I loved basketball, but Bill adored baseball and was a good pitcher. I didn't really like the game all that much, was scared of having my glasses broken by an errant pitch or foul ball, but he wanted me to join him on varsity, and urged me try out as a pitcher (there was a serious shortage) since I could throw a straight fast ball with fair accuracy. But he said if I was going to be attractive to the coach, I'd have to learn to throw a curve. So he spent hours working to improve my arm motion, my grip, and catching (sometimes chasing) my pitches because he wanted so much for me to play with him on the team. In turn, I agreed to catch his pitches which always arrived with a whack and stung my hand right through the thickly padded catchers mitt. But I didn't care because I want to help him be better--just like he wanted me to be. He made the team; I didn't.
Bill was from a blue collar family. His mother did piece work somewhere and his father was a high school graduate who, following in his father's footsteps, had worked all his adult life as night watchman at Brown Forman Distillery in downtown Louisville. Bill's house was on a small (75 x 100) lot and of very modest size; the Johnson house (four bedrooms and two baths) was located on almost two acres. None of these dissimilarities made an iota of difference to either Bill or to me because what we felt for each other, and shared, blurred all other distinctions. We were buddies: he was "Puss" and I was "Chubbs."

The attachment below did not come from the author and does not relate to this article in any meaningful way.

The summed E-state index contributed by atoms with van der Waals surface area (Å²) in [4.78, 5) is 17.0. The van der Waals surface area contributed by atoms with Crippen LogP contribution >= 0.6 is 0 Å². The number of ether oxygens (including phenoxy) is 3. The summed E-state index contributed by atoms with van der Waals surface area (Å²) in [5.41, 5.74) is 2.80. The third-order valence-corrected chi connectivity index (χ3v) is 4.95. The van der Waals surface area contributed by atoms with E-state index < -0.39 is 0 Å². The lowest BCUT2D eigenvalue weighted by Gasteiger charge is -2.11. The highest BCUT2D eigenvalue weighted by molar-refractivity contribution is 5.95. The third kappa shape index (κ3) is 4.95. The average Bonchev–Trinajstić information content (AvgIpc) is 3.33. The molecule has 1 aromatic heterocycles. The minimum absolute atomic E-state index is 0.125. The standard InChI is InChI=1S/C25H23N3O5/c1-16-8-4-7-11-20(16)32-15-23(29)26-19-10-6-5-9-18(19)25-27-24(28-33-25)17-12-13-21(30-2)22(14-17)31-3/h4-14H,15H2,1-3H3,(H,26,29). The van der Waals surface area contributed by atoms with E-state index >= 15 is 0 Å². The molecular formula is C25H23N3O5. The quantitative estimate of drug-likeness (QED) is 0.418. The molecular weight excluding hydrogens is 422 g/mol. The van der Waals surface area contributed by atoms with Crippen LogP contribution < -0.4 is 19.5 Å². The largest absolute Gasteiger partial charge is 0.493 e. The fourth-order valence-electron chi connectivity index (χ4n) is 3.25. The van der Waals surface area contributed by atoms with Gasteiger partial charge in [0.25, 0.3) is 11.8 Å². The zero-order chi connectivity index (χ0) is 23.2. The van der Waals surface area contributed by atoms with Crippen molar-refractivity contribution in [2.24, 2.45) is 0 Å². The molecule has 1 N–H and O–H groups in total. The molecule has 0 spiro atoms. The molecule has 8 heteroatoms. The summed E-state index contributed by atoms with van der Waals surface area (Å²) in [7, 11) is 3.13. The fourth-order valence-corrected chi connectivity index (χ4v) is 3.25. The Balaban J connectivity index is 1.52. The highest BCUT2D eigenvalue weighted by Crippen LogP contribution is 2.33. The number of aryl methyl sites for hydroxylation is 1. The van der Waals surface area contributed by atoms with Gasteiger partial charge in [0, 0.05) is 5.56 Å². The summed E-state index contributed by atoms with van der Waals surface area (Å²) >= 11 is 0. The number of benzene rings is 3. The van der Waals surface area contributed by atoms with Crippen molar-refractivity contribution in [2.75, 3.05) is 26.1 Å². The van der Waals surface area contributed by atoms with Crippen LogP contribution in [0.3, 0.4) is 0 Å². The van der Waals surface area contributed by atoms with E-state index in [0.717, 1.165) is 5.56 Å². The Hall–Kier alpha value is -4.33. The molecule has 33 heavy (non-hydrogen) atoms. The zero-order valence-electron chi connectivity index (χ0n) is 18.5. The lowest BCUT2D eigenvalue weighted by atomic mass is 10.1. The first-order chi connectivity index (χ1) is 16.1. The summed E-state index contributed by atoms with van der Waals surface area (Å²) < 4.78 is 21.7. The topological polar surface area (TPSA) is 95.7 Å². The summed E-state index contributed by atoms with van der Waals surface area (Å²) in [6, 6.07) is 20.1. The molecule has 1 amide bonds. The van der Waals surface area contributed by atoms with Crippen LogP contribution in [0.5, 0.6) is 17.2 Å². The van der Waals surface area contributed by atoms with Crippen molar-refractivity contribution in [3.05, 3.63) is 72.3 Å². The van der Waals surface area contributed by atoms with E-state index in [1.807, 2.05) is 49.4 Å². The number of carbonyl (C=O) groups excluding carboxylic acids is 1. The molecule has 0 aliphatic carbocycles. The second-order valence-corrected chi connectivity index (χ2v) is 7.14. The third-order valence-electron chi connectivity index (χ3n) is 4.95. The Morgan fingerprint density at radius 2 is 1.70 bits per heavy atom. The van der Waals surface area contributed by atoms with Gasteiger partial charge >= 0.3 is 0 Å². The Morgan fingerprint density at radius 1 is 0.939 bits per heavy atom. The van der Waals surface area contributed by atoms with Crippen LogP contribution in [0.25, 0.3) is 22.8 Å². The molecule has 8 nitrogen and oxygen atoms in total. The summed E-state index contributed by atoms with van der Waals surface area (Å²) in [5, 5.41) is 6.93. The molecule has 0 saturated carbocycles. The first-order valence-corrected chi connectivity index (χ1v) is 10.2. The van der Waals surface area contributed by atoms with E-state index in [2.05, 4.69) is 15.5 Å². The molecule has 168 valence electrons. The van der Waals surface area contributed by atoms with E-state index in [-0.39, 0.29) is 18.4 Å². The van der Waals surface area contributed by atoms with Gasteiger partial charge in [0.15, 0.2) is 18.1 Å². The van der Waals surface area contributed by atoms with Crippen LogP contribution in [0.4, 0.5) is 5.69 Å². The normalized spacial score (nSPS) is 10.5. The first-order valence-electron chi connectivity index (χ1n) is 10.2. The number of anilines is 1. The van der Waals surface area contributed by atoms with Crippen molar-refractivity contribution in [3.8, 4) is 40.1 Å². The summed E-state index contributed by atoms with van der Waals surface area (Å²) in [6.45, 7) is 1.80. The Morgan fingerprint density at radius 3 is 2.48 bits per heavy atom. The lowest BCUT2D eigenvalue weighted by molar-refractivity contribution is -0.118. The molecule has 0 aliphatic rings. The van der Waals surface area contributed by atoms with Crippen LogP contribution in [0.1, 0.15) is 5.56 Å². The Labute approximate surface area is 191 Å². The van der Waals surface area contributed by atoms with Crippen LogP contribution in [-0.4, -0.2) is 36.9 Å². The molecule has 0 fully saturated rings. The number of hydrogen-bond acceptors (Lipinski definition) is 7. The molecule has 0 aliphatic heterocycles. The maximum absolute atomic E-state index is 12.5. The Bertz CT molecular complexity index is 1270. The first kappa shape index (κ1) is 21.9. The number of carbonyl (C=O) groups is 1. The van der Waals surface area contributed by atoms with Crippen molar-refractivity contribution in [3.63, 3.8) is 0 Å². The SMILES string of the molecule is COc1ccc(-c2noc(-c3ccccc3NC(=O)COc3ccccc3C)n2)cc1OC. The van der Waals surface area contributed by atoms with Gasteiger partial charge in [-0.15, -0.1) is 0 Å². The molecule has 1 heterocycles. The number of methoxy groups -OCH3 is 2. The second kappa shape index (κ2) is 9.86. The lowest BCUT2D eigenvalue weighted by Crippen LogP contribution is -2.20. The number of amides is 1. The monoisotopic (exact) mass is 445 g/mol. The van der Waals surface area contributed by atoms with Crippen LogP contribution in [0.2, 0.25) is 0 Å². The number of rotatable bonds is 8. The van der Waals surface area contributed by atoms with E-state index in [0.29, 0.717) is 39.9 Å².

Bill taught me about friendship, loyalty, support, camaraderie, sportsmanship; about how to have a deep relationship with another person; about the importance of physical conditioning and discipline in sports. We both made images from the same clouds, were soaked by the same sudden spring thunderstorms, enjoyed our mini-camp-outs and picnics in the same leaf-scented woods accented by the peeling bark of sycamore trees; we both smelled the same creek-side algae and mud, swatted the same 'skeeters,' and shared the same excitement when our red and white fishing bobbers jumped and caused circular ripples that suggested that a lunker was nibbling our dough balls beneath the pollen speckled, murky waters of a pond or creek.